Saturn’s envoy returns

100 years of Sun Ra!

His appearances in African pop culture are still alive today. A compilation brings together the best jazz in the world.

Sun Ra was the sun god among the jazz visionaries, a savior from outer space who, as he announced, had come from the earth from Saturn. From the late fifties he traveled through the world with his Arkestra to spread interplanetary messages: “Have you heard the latest news from Neptune?” A spinner, once said. One genius, the other. Far away from other scenes, he circles in his very own Afro Big Band free jazz cosmos.
His influence was enormous. Sun Ra inspired jazzmen, radio futurists and techno pioneers, today Lady Gaga cites him. But only a few have actually listened to him. Although his oeuvre is no longer circulated only in self-imposed micro-editions, he is considered a case for initiates. Even the most interested in the discography, which calls far more than 100 titles.

In the Orbit of Ra now has a way to the 100th birthday. Curated, the Werkschau has a co-worker from the innermost circle of the Arkestra, the 90-year-old saxophonist Marshall Allen, who is the leader, since Ra 1993 the planet has left.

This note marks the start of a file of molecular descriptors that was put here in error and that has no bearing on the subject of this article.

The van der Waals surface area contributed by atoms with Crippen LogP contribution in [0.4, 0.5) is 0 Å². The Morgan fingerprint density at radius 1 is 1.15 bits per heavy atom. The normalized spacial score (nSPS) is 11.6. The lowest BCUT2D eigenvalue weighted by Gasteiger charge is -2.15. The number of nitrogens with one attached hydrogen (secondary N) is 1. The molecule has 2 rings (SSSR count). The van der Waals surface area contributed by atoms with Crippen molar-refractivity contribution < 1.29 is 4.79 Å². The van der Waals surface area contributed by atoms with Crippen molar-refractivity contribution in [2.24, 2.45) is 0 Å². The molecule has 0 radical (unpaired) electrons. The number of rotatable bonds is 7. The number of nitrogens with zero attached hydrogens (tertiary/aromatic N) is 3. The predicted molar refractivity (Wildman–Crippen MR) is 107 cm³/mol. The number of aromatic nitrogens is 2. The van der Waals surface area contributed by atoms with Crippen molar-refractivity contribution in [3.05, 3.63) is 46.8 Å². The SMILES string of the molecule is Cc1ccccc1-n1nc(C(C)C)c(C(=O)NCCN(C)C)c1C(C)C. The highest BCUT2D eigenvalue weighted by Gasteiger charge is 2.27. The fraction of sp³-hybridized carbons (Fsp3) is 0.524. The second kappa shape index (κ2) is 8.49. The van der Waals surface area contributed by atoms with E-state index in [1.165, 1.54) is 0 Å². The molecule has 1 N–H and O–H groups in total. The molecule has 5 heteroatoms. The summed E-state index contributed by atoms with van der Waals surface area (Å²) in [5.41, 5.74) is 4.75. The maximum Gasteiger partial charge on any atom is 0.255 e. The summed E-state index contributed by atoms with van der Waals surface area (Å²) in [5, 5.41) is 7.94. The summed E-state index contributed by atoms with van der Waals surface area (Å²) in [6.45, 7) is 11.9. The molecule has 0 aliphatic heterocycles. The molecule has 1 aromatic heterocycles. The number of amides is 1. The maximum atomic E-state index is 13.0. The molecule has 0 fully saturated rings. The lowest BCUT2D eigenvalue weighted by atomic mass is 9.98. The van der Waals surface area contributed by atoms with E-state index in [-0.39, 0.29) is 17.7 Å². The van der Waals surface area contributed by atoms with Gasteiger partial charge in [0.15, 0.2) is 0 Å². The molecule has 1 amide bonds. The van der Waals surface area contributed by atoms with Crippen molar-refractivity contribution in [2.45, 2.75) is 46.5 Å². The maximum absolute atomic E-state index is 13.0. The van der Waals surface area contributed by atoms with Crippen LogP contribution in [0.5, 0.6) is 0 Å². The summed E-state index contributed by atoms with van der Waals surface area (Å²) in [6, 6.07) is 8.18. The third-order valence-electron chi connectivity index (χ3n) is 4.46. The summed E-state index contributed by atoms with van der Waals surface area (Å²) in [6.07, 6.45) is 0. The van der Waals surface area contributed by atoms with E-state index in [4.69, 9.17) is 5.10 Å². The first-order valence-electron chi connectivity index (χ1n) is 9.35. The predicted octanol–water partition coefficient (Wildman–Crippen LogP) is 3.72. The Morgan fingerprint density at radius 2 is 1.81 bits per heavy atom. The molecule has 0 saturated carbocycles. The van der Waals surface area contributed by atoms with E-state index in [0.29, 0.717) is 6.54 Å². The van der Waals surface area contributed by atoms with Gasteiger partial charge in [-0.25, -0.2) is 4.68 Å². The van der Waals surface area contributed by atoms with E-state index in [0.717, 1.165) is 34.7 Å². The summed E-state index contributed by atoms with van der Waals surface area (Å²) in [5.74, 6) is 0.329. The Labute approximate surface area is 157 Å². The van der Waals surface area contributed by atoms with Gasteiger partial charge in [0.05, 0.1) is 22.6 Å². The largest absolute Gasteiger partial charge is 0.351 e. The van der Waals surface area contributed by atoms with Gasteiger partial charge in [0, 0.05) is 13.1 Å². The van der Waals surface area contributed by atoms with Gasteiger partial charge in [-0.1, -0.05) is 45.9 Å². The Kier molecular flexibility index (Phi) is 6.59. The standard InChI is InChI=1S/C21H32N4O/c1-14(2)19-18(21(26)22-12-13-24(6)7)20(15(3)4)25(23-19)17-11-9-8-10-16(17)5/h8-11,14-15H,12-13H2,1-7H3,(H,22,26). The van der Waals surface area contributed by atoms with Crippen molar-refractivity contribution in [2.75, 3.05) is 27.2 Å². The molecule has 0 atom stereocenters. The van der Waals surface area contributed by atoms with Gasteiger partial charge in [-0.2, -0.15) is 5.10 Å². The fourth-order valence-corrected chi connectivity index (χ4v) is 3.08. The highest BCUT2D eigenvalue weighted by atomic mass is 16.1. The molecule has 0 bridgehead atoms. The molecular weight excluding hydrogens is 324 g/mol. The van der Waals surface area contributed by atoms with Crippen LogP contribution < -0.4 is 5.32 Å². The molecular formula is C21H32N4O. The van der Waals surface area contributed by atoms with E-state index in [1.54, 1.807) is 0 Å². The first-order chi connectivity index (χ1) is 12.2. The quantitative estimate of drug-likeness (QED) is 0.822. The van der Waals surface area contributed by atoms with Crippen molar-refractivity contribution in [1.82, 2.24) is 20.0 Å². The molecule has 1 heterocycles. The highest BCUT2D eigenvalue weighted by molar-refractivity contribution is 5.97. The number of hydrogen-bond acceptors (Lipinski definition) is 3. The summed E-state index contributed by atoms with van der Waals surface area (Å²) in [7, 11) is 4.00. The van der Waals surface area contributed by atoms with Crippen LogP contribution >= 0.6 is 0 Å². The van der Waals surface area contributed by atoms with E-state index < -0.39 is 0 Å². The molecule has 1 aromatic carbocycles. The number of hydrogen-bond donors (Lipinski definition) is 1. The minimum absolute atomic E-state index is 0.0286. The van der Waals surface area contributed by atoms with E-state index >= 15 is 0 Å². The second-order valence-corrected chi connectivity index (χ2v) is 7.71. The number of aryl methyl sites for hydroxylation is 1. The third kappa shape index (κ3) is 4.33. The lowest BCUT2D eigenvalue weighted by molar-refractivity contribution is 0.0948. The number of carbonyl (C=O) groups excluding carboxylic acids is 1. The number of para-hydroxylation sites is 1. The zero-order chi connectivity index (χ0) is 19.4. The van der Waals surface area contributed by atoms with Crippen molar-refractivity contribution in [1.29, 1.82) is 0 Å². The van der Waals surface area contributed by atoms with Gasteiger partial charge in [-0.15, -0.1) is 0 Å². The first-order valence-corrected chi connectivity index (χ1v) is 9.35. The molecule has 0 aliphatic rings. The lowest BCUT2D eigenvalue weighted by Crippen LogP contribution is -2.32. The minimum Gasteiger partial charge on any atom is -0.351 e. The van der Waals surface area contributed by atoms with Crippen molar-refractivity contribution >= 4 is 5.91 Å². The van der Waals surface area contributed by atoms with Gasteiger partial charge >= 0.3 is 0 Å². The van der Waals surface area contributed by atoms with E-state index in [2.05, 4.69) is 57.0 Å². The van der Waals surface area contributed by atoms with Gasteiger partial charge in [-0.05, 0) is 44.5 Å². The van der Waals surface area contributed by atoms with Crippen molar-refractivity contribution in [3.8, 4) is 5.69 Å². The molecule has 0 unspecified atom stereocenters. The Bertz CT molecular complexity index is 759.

The early recordings still testify Sun’s roots in swing. In the Chicago of the forties he played in the band Fletcher Hendersons, then under his “slave name” Herman Poole Blount. He laid it down in 1952. He grew up in the racist South of the USA and several years because of military service in prison, he reinvented himself as extraterrestrial: a masquerade, which also expressed foreignity experiences and offered a way out.

Space became the grand metaphor for a black utopia in the work of Sun Ras, the key to a proud Afrofuturist counter-plot. His music evolved from the jazz tradition to a collective improvised, glamorous slanting out of this world music with chants and polyrhythmic grooves, exotic harmonies and electronic effects; His appearances in Egyptian-looking sci-fi costumes transformed every concert hall into a temple of his liberation mythology.

African pop culture is still a part of their treasures. The fact that the soundtrack of the big outsider is not only an insider, makes Allens compilation audible by gently moving from the catchy to the outdoors. Sun Ras compositions may be demanding. This compilation shows how seductive they are: beguiling avant-garde.

“In the Orbit of Ra” by Marshall Allen presents Sun Ra and his Arkestra has appeared at b Strut Records.

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